No Happy Ending for Hair Salon in Court

Storeowner indicted on prostitution charges; $50 for 15-minute ‘massage’

Alexis I. Caloza ’04, a first-year student at Harvard Law School, was browsing through the antiques section of About Hair with his roommate one day in early September when a woman on a couch in the back of the store approached them with an unusual offer.

In addition to selling antiques, styling hair, and displaying risque art, the salon also offered another amenity: massages. A woman who said her name was “Meece” offered the service to the men, Caloza said.

When Caloza asked why the price of the massage—$50 for 15 minutes—was so steep, the woman replied that she would “make it worth his while,” Caloza said.

Caloza and his roommate politely declined the invitation, but not before they were approached by another woman with a similar offer who, according to Caloza, was young. In fact, he said, she “didn’t look quite legal.”

Caloza said he and his roommate didn’t think much about the encounter until they heard of store owner Duncan W. Purdy’s recent arrest, following an undercover investigation by Cambridge and Somerville police, who allege that Purdy ran and profited from a “house of prostitution.”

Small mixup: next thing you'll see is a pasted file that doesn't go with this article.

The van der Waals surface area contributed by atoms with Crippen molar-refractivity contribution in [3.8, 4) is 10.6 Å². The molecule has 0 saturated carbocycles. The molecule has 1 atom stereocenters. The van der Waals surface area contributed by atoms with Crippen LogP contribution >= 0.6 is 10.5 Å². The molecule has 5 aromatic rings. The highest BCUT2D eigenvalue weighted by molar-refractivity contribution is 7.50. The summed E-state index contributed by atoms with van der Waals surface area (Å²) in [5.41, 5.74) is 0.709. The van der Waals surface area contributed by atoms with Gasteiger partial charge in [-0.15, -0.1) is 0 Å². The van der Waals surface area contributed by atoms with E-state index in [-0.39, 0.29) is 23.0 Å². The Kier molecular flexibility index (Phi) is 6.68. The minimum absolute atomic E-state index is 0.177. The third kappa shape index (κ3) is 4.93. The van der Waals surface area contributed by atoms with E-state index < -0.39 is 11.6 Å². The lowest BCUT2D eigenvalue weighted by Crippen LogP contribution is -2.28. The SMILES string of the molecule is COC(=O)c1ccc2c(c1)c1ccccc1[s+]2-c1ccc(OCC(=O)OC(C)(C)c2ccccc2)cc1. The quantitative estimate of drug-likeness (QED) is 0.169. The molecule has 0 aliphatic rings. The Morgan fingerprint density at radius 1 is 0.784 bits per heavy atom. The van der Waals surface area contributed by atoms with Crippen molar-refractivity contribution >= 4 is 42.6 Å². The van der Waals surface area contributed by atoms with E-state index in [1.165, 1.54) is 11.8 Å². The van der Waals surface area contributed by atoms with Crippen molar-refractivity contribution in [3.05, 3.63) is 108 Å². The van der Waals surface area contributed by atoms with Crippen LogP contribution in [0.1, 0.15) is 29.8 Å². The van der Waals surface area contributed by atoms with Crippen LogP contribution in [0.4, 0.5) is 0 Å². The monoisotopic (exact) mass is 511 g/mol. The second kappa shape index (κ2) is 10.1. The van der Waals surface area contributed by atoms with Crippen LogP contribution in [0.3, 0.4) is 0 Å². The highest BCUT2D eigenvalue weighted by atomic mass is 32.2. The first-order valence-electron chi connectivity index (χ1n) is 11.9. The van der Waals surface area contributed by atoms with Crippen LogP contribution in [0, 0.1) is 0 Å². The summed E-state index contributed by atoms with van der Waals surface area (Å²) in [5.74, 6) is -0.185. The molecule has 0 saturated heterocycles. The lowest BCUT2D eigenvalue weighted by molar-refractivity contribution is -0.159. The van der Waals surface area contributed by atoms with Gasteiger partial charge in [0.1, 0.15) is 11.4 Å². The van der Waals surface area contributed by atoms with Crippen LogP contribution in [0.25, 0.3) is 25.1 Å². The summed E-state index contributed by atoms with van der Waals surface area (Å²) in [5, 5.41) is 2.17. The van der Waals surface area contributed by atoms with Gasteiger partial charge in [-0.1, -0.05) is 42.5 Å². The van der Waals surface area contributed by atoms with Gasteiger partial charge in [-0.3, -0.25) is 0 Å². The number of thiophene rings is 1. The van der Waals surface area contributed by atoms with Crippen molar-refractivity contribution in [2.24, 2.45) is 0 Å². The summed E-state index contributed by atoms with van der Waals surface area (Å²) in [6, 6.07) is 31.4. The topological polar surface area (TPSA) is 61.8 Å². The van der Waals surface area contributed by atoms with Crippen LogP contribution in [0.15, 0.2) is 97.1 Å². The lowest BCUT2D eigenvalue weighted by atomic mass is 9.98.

Purdy’s lawyer, Francisco J. Fernandez, said he had no comment on Caloza’s allegations.

On Dec. 1, a Middlesex grand jury indicted Purdy, 52, on charges of maintaining a house of prostitution and deriving support from a house of prostitution.

The indictment was a largely procedural measure, because Purdy’s charges carry a maximum sentence of more than five years each and the district court only hears crimes that carry lesser sentences, according to Middlesex District Attorney Spokeswoman Melissa Sherman.

Fernandez said he was not surprised by the grand jury’s decision to indict Purdy.

As a result of the indictment, Purdy’s arraignment will be in the Middlesex Superior Court. No arraignment date has been set yet.

Fernandez said that Purdy would enter a plea of “not guilty.”

Purdy was arrested in early October at his salon and antique store on Arrow Street after an undercover operation involving the Cambridge and Sommerville Police Departments—prompted by complaints filed with the Cambridge Police Department (CPD), according to CPD spokesman Frank T. Pasquarello.

—Staff writer Sarah E.F. Milov can be reached at milov@fas.harvard.edu.